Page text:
For any gardener, the public garden is a ‘must see’. Stunningly sited, very nicely maintained, interestingly planted, they are decorated with some quite astonishing and eccentric pavilions. Wonderfully gimcrack, they can’t be explored, but must once have been a delight, especially at night when the lanterns (many still in situ) were lit, tables were laid, and music wafted through the palms and bougainvilleas.
The ensemble was designed by a mysterious woman, whom the Italian entry in Wikipedia calls ‘Lady Florence Trevelyan’, born at ‘Hallington’ in Northumberland. She can’t have been a ‘Lady’, as she was [probably] only the daughter of a younger son of a baronet (she would have to have been the daughter of a Duke, Marquess, or Earl). She seems to have been soon an orphan, and was presumably brought up in her Trevelyan uncle’s family seat in Northumberland, which is at Wallington, not Hallington.
Then the story goes, she was often at Balmoral, had some sort of entanglement with Queen Victoria’s son, Edward, and was banished from Britain. All rather odd. Her uncle had no Court connections that I can discover. She was described as ‘plain’. And if all the women, both grand and lowly, who became involved with the Prince of Wales were banished, Britain would have been much depopulated. Perhaps my own great-grandmother would have ended up in Italy too. If only…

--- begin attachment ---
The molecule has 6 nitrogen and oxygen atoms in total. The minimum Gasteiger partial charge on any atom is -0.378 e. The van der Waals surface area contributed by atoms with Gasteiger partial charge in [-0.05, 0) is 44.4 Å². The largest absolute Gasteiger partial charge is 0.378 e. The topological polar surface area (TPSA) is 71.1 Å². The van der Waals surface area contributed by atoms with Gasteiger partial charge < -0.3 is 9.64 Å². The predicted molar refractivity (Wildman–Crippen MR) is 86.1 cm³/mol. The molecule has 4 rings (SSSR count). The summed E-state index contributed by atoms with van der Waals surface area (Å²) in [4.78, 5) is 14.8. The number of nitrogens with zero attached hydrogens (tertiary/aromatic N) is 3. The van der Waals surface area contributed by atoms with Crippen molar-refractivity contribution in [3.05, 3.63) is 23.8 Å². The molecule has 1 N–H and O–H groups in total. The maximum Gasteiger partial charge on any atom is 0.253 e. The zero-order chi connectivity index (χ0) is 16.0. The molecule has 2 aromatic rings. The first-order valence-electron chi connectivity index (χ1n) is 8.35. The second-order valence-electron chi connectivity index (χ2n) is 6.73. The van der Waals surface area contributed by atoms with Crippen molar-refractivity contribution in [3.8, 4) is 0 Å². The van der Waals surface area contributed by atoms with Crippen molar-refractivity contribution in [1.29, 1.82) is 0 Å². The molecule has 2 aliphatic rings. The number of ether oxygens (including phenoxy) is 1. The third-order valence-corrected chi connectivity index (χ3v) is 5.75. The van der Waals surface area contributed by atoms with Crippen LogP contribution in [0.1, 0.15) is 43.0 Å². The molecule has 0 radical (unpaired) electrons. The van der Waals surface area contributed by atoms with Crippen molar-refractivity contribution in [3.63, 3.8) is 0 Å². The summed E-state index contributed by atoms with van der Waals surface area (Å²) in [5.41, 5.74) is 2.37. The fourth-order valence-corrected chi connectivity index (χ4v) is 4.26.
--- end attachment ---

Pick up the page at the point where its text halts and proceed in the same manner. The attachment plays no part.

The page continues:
However, the Trevelyans of Wallington were, and have remained, seriously into gardening, though the property is now in the care of the National Trust. Gardening was in her genes. She may have reached Taormina as an independently prosperous young women – her only sibling died in childhood. She married a successful doctor. As a number of wealthy expatriates found, Italian land and labour was cheap. They built gardens. And she built hers.
None of the others, though, went quite so overboard with pavilion building. The Italians seem to believe that she used them for bird watching. Hmmm… With so many stories? With so many so close together? With verandahs, balconies, flights of steps (some dizzyingly dangerous), with so many lanterns? Come on… They were for entertainment, for parties, for hot summer nights, for delights that chill Northumberland squires knew nothing about. They are whacky, fairground things, quite unique, and the greatest fun. Perhaps her private papers still exist. Perhaps we could find out more about them. Certainly, there’s a story there.
And surely she can’t have called herself ‘Lady’. Of the rich, famous, aristocratic, educated, folk that came to see her, many would have been aware of her relatively modest origins.